Methods like strategic sourcing enable Pennsylvania-based Talen Energy to find savings and efficiencies in its supply chain.

When people think of a supply chain, they normally get images of the efforts involved to get a part to the right place, on time. But for Talen Energy, the supply chain also involves efforts to drive down demand, Senior Vice President and Chief Administrative Officer Jim Schinski says.


Great Lakes Dredge & Dock leads in maritime dredging without compromising the safety of its people. By Stephanie Crets

Great Lakes Dredge & Dock (GLDD) Company provides marine dredging and engineering services that not only offer transportation resources for communities around the world – including North America’s largest cities and busiest ports – but also help shape the environment.

Founded in 1890, the company originally focused on the dredging and construction of Chicago’s river lock system and existing shoreline, and on executing work on major city landmarks such as Coney Island, Palm Beach and Atlantic City. Since then, GLDD has grown its service offerings and expanded its global presence well beyond the Chicago area.


Tervita benefits from value-add offered by its suppliers while it prepares for an improving commodity cycle. By Russ Gager

As a waste processing and management company for the Canadian oil and gas industry, Tervita is dependent on the price of oil even if it does not directly distribute it. “Our company has been very diligent the last few years to prepare ourselves for the ups and downs of the market,” declares Juan Herroz Betancourt, vice president of supply chain management and real estate. “We mitigate and manage every dollar wisely, and that is work our staff is used to doing and is doing a fantastic job with.”
    Tervita provides a “comprehensive array of solutions for customers in the oil and gas industry,” Herroz Betancourt explains. “We have strategically positioned waste management facilities across Canada that allow us to treat the waste that is created by the industry in a sustainable fashion.


SAW Engineering takes an open attitude to collaboration with customers and partners on its projects. By Alan Dorich

Whether a project is large or small, SAW Engineering Ltd. makes sure to always deliver a high level of performance, owner and President Stephen Weiderick says. “It’s important for me to show value, even if it is the smallest amount of work,” he says.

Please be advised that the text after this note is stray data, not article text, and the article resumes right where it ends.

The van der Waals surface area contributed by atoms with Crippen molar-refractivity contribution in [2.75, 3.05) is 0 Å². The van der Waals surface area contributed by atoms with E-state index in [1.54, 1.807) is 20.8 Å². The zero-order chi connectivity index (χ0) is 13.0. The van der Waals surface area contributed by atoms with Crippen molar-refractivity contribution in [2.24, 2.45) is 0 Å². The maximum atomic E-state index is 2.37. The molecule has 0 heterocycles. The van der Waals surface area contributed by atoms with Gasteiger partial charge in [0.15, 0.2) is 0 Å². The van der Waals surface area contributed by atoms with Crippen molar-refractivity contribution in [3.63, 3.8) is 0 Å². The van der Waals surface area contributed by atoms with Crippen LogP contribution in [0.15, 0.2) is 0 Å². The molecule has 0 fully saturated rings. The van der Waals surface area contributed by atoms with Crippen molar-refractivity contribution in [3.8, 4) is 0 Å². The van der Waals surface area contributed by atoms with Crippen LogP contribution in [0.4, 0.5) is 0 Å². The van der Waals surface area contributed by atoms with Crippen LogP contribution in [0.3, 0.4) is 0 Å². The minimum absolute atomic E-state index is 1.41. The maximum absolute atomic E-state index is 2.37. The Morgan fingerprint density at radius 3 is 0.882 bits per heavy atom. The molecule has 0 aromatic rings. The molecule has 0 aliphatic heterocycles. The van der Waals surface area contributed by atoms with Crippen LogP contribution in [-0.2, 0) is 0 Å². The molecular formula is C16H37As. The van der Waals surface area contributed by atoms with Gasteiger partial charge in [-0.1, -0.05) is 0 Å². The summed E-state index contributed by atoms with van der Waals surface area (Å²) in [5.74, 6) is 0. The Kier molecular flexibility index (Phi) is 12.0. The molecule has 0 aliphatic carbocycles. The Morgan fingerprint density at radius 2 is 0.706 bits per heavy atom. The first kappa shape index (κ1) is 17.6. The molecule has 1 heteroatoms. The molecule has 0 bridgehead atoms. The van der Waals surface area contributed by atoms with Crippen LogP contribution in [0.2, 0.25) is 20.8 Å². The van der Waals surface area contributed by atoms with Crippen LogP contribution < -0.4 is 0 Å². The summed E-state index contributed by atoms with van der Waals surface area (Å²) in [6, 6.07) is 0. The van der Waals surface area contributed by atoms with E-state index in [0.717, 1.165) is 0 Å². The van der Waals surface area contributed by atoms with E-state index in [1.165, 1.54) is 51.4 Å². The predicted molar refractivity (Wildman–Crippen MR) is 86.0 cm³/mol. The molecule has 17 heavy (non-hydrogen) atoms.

This approach has paid off for the company, which earns the majority of its work through longtime relationships with customers. “My reputation for me is everything, so I have developed a very loyal client base,” Weiderick says. “I have clients that have been with me for 18 years.”


Shell’s Leandra Taylor is helping the company’s engineers understand the impacts their decisions have on the supply chain. By Tim O’Connor

Friends and family members know never to go shopping for a car or piece of furniture without Leandra Taylor. Saving money is an innate part of the 26-year-old’s personality. She spent the first 12 years of her life growing up in Indonesia, watching her mother and other relatives scout out the local market and talk shopkeepers down on price. “Deal-making is kind of engrained in their culture,” she says.
    Cost consciousness was a skill that served Taylor well as she began to seek out a career. She was accepted into the Bauer School of Business at the University of Houston in 2009. During her sophomore year she took a mandated course in supply chain, and it instantly spoke to her nature as a deal finder. Within two weeks she decided to make a career of it and joined the college’s supply chain student organization, becoming president the following year. “Something in me lit up and I knew this was something I wanted to do,” she says.

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